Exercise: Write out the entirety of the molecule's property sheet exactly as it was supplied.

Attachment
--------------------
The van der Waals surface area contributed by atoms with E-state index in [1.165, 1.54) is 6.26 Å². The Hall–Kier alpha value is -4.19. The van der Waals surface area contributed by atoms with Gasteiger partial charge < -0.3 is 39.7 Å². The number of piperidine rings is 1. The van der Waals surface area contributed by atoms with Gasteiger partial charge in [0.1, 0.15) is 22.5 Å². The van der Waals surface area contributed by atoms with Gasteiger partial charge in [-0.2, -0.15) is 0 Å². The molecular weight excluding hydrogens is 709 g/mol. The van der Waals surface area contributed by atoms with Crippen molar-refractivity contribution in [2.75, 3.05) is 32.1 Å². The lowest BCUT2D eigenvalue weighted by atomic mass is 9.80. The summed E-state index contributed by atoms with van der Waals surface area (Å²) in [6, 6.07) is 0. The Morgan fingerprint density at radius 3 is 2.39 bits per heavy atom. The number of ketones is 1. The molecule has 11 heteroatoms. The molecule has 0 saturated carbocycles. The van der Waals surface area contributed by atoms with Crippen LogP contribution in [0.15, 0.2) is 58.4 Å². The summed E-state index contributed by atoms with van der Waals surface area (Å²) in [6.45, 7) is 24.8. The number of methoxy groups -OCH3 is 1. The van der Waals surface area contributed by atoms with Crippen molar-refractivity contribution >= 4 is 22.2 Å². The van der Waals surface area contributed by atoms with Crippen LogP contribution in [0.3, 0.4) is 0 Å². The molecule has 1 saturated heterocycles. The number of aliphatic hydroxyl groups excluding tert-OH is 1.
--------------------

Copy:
The van der Waals surface area contributed by atoms with E-state index in [1.165, 1.54) is 6.26 Å². The Hall–Kier alpha value is -4.19. The van der Waals surface area contributed by atoms with Gasteiger partial charge < -0.3 is 39.7 Å². The number of piperidine rings is 1. The van der Waals surface area contributed by atoms with Gasteiger partial charge in [0.1, 0.15) is 22.5 Å². The van der Waals surface area contributed by atoms with Gasteiger partial charge in [-0.2, -0.15) is 0 Å². The molecular weight excluding hydrogens is 709 g/mol. The van der Waals surface area contributed by atoms with Crippen molar-refractivity contribution in [2.75, 3.05) is 32.1 Å². The lowest BCUT2D eigenvalue weighted by atomic mass is 9.80. The summed E-state index contributed by atoms with van der Waals surface area (Å²) in [6, 6.07) is 0. The Morgan fingerprint density at radius 3 is 2.39 bits per heavy atom. The number of ketones is 1. The molecule has 11 heteroatoms. The molecule has 0 saturated carbocycles. The van der Waals surface area contributed by atoms with Crippen LogP contribution in [0.15, 0.2) is 58.4 Å². The summed E-state index contributed by atoms with van der Waals surface area (Å²) in [6.45, 7) is 24.8. The number of methoxy groups -OCH3 is 1. The van der Waals surface area contributed by atoms with Crippen molar-refractivity contribution >= 4 is 22.2 Å². The van der Waals surface area contributed by atoms with Crippen LogP contribution in [0.3, 0.4) is 0 Å². The molecule has 1 saturated heterocycles. The number of aliphatic hydroxyl groups excluding tert-OH is 1.